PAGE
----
invoices are dated in October and November of 2016, after Ms. Nestor notified ASIC of her
intent to terminate the GAI as to her individually, Mr. Vollertson’s affidavits presume that
the claims arose before the initiation of this action, thus necessitating this lawsuit. Most
significantly, Ms. Nestor does not dispute that the claims ASIC settled arose prior to the
filing of the lawsuit and her termination of the GAI. Ms. Nestor is therefore liable to ASIC
As stated before, Ms. Nestor did not respond in any way to ASIC’s Motion on Damages
(ECF No. 33) or ASIC’s Statement of Undisputed Material Facts (ECF No. 34).
in the amount of $105,530—the amount of the claims ASIC paid against the bonds, less the
contract proceeds recovered.
With respect to the consulting fees, however, ASIC has not alleged or shown that the
fees are reasonable. Even if the above “good faith” payment standard applies to attorney’s
fees and costs associated with settling a claim, the fees must still be reasonable. “Indeed, if
good faith in this context did not include reasonableness, the indemnitee would have no
incentive to police its attorneys’ activities and charges, since it could simply dump any and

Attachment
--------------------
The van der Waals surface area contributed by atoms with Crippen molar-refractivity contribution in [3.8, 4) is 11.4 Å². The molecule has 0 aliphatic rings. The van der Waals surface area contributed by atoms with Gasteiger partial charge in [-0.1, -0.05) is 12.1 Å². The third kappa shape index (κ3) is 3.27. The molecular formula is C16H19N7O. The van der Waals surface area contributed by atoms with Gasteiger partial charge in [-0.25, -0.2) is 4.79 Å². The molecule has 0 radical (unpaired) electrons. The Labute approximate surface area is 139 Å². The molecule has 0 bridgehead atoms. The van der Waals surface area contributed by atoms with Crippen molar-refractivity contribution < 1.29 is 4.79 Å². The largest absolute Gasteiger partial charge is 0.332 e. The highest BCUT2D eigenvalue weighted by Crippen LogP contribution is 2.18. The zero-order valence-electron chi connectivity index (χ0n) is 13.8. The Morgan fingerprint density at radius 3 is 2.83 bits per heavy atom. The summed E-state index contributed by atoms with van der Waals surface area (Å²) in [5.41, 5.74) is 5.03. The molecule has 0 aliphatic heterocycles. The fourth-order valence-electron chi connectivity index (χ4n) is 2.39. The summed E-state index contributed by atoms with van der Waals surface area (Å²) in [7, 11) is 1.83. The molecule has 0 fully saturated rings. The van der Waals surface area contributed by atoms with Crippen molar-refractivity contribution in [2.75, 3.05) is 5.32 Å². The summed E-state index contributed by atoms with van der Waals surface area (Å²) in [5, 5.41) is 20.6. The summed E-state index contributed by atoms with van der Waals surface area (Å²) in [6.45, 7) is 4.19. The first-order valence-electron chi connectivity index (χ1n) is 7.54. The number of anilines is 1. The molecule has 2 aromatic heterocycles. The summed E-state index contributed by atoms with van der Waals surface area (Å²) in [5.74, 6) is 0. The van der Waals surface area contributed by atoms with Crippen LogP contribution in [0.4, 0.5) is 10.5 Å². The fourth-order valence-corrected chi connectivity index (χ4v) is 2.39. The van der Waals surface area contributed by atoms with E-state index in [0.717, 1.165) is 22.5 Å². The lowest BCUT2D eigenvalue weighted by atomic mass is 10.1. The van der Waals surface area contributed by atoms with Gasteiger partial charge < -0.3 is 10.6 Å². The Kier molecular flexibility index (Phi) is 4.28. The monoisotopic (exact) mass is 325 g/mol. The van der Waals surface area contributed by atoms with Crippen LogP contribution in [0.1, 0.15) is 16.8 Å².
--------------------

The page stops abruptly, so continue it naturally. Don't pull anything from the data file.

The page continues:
all charges billed onto the indemnitor. Such a result would make no sense.” Travelers Cas. &
Sur. Co. of Am., 2009 WL 4110110, at *4 (quoting Ideal Elec. Sec. Co. v. Int'l Fid. Ins. Co., 129
F.3d 143, 150 (D.C. Cir. 1997)). The consulting invoices all relate to the Roads Bond only
and total $35,521.45, over a third of the penal sum of the bond itself. Additionally, the
invoices continue beyond the resolution of the claims at issue in this case, making it unclear
as to what exactly the consulting fees pertain, given that ASIC obtained a release of claim.
While Ms. Nestor has not disputed the reasonableness of the consulting fees, the amount of
the fees is not reasonable on its face. ASIC has not met its burden of proving reasonableness
as a matter of law as to its consulting fees.
For the reasons stated above, ASIC’s Motion on Liability (ECF No. 20) is
GRANTED in part and DENIED in part and ASIC’s Motion on Damages (ECF No. 33)
is GRANTED in part and DENIED in part. It is hereby ORDERED and ADJUDGED as
Ms. Nestor is liable under the General Agreement of Indemnity for obligations
arising out of Bond B98800022065 and Bond B98800022066 up through and
including September 26, 2016.
Ms. Nestor is currently liable to ASIC in the amount of $105,530.00.
A separate judgment pursuant to Rule 58 of the Federal Rules of Civil
Procedure shall issue concurrently.
DONE and ORDERED in Chambers, Miami, Florida, this 12th day July 2017.
Copies furnished to:
Edwin G. Torres, U.S. Magistrate Judge
Counsel of record